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I agree that sounds way to long. Pour baby!<img alt="" class="inlineimg" src="http://www.mothering.com/discussions/images/smilies/greensad.gif" style="border:0px solid;" title="greensad"> I would try to find a time to talk to her when her mother isn't going to be around so you can be heard without being shot down.<br><br><a href="http://www.kidshealth.org/parent/nutrition_fit/nutrition/feednewborn.html" target="_blank">http://www.kidshealth.org/parent/nut...ednewborn.html</a><br><br><div style="margin:20px;margin-top:5px;">
<div class="smallfont" style="margin-bottom:2px;">Quote:</div>
<table border="0" cellpadding="6" cellspacing="0" width="99%"><tr><td class="alt2" style="border:1px inset;">A rigid feeding schedule is not necessary; you and your baby will eventually establish your unique feeding pattern. Babies know (and will let their parents know) when they're hungry and when they've had enough. Watch for signs that your baby is full (slow, uninterested sucking; turning away from the breast or bottle), and stop the feeding once these signs appear.<br></td>
</tr></table></div>
 

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Moving to Life with a Babe.
 

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Poor thing! My son wasn't ff till after 1 and he ate more often than that!
 

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dd is 3 months old and is now exclusively FF. She eats about every 2 hours..sometimes it stretches to three hours, but not unless she has been napping in between. 5 hours seems absurd to me. The only time DD will go for 5 hours is during her first nighttime stretch. As long as the baby isn't just comfort sucking on a bottle, I see no reason not to go with his/her cues.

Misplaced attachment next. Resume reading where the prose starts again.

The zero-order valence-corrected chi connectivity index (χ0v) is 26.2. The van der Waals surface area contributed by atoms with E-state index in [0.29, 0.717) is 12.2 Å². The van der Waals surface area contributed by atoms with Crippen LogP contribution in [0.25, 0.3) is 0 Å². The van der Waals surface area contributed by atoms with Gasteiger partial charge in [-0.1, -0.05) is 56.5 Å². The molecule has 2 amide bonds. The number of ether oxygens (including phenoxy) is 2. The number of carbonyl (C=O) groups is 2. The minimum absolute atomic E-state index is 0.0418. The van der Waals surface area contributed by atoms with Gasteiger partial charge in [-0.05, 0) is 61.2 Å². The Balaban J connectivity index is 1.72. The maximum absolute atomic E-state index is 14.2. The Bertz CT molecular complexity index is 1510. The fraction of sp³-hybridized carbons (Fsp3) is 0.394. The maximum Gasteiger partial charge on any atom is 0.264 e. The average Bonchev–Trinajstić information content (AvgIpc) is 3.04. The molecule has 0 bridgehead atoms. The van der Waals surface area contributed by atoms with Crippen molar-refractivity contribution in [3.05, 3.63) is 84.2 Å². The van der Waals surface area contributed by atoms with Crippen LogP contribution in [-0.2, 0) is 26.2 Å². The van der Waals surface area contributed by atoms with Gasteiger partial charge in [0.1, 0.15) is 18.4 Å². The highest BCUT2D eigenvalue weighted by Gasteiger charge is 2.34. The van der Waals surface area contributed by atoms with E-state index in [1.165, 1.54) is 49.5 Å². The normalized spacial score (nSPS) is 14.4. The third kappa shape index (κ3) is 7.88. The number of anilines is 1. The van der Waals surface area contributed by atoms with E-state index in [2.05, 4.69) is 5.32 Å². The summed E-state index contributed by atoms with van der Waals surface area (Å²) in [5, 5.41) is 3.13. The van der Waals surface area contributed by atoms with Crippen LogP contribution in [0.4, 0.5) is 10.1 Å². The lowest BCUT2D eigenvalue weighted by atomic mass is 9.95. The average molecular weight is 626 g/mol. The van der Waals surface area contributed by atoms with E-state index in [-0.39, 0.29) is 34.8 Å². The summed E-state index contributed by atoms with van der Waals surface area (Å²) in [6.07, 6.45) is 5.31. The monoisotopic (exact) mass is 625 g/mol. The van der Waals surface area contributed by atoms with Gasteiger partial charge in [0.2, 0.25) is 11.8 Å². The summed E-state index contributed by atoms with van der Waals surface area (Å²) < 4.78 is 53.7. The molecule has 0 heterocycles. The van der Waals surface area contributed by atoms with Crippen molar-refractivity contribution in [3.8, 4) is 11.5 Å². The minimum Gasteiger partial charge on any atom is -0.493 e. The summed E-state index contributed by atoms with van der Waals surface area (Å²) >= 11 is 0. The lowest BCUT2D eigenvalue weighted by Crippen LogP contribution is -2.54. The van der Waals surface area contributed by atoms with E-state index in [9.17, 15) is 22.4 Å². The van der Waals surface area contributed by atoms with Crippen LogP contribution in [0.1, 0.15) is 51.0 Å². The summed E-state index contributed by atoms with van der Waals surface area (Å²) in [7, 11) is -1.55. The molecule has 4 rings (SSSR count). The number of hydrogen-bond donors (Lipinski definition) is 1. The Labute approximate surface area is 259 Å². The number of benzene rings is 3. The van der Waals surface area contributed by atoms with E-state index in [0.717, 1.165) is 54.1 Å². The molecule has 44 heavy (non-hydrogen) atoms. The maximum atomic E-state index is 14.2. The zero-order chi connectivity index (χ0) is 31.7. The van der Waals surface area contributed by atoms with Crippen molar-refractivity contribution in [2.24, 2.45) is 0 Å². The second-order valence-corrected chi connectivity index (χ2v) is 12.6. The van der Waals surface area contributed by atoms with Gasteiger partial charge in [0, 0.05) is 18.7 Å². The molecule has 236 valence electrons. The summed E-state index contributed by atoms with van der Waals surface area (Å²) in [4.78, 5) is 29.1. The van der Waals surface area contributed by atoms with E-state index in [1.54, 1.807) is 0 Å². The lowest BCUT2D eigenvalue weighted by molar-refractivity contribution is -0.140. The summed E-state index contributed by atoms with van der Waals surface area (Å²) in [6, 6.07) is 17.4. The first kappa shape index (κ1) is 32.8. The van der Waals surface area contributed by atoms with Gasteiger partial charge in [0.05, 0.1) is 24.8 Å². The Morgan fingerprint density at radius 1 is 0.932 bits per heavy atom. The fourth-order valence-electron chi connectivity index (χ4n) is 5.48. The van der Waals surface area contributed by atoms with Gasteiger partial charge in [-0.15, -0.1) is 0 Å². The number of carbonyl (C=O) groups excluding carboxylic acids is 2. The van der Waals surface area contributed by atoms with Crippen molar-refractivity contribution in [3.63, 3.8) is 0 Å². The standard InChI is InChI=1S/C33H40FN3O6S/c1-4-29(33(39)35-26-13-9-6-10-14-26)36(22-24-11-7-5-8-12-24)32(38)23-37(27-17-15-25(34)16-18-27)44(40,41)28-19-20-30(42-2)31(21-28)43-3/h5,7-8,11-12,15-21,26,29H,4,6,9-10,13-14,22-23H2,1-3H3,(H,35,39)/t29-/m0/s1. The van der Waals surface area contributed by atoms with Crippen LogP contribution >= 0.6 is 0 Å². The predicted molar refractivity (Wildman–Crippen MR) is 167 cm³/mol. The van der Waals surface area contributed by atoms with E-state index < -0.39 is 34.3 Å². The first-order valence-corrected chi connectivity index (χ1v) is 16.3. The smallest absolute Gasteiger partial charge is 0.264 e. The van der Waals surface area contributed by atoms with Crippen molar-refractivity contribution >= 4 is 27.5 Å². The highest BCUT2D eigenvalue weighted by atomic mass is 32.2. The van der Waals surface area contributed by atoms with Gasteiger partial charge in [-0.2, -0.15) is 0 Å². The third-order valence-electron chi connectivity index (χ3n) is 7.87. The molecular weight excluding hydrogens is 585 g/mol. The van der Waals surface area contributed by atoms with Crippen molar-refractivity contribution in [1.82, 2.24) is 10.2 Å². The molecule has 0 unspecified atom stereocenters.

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This baby may be at risk for dehydration and failure to thrive, according to the American Academy of Pediatrics.<br><br><a href="http://www.ezzo.info/AAP/aap_media_alert.htm" target="_blank">http://www.ezzo.info/AAP/aap_media_alert.htm</a>
 

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All babies should be fed on demand, whether it be formula or BM...
 

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We listen to my son's cues when he wants to eat (he's FF) and its almost always every 3 hours. When he was younger it was 3 hours on the dot. Now that he's eating more solids he'll sometimes go 4, but at that age it was 2.5-3 hours.
 

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5 hours?!?!?!??! That baby is gonna get sick if this keeps up. When my firstborn was ff at 6 months, I got up 3+ times at night to give him a bottle. He didn't start "sleeping through the night" until around 9-10 months. Even now at 18 months he still wakes at the same time every morning for his bottle. 5 hours is way way way too long.
 

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That poor baby!! <img alt="" class="inlineimg" src="http://www.mothering.com/discussions/images/smilies/greensad.gif" style="border:0px solid;" title="greensad">
 

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I have just started feeding my seven month old formula and he is still eating every 2-3 hours.<br>
Five hours is not healthy, at all.<br>
Sarah
 

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Wow - 5 hours is way too long to go between feedings on a regular basis for such a young babe. Is it possible she misinterpreted what the doctor said? I know my ped said to try and feed every 2-3 hours, but <i>never go longer than 5 hours</i> even if the baby is not acting hungry. Maybe she got similar advice but didn't quite hear the whole sentence. I really, honestly cannot imagine a doctor giving that advice.<br><br>
If she won't take advice from you I would show her the guidelines from a mainstream book like "What to Expect.."